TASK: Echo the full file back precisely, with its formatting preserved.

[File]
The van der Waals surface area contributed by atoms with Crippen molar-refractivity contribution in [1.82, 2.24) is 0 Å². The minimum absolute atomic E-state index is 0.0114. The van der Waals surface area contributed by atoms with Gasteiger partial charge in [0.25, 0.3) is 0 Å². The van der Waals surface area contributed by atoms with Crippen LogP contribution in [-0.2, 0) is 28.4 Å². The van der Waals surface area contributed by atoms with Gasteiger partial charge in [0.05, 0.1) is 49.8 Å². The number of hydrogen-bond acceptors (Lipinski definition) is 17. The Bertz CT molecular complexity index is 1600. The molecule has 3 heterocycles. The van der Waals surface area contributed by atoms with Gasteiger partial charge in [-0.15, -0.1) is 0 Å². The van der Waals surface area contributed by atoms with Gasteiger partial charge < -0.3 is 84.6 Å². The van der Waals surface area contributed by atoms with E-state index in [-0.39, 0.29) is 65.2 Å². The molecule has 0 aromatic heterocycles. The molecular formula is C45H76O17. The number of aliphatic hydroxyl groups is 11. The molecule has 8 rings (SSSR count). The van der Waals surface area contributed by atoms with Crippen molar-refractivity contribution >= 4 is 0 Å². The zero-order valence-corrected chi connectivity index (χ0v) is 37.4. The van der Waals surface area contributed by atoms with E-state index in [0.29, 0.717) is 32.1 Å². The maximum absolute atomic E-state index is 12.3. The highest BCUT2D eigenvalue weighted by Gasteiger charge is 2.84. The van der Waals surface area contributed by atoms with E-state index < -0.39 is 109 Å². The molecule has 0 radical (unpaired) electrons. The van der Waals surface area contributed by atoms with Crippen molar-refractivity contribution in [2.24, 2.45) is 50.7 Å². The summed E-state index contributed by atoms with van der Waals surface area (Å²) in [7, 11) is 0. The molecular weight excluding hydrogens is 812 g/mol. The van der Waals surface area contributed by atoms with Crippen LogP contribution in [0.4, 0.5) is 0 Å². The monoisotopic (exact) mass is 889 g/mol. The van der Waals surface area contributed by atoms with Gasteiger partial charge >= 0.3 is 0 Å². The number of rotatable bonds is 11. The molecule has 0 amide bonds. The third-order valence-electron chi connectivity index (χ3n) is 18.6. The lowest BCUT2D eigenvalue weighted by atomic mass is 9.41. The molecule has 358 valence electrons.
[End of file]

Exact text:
The van der Waals surface area contributed by atoms with Crippen molar-refractivity contribution in [1.82, 2.24) is 0 Å². The minimum absolute atomic E-state index is 0.0114. The van der Waals surface area contributed by atoms with Gasteiger partial charge in [0.25, 0.3) is 0 Å². The van der Waals surface area contributed by atoms with Crippen LogP contribution in [-0.2, 0) is 28.4 Å². The van der Waals surface area contributed by atoms with Gasteiger partial charge in [0.05, 0.1) is 49.8 Å². The number of hydrogen-bond acceptors (Lipinski definition) is 17. The Bertz CT molecular complexity index is 1600. The molecule has 3 heterocycles. The van der Waals surface area contributed by atoms with Gasteiger partial charge in [-0.15, -0.1) is 0 Å². The van der Waals surface area contributed by atoms with Gasteiger partial charge < -0.3 is 84.6 Å². The van der Waals surface area contributed by atoms with E-state index in [-0.39, 0.29) is 65.2 Å². The molecule has 0 aromatic heterocycles. The molecular formula is C45H76O17. The number of aliphatic hydroxyl groups is 11. The molecule has 8 rings (SSSR count). The van der Waals surface area contributed by atoms with Crippen molar-refractivity contribution >= 4 is 0 Å². The zero-order valence-corrected chi connectivity index (χ0v) is 37.4. The van der Waals surface area contributed by atoms with E-state index in [0.29, 0.717) is 32.1 Å². The maximum absolute atomic E-state index is 12.3. The highest BCUT2D eigenvalue weighted by Gasteiger charge is 2.84. The van der Waals surface area contributed by atoms with E-state index < -0.39 is 109 Å². The molecule has 0 radical (unpaired) electrons. The van der Waals surface area contributed by atoms with Crippen molar-refractivity contribution in [2.24, 2.45) is 50.7 Å². The summed E-state index contributed by atoms with van der Waals surface area (Å²) in [7, 11) is 0. The molecular weight excluding hydrogens is 812 g/mol. The van der Waals surface area contributed by atoms with Crippen LogP contribution in [0.4, 0.5) is 0 Å². The monoisotopic (exact) mass is 889 g/mol. The van der Waals surface area contributed by atoms with Gasteiger partial charge >= 0.3 is 0 Å². The number of rotatable bonds is 11. The molecule has 0 amide bonds. The third-order valence-electron chi connectivity index (χ3n) is 18.6. The lowest BCUT2D eigenvalue weighted by atomic mass is 9.41. The molecule has 358 valence electrons.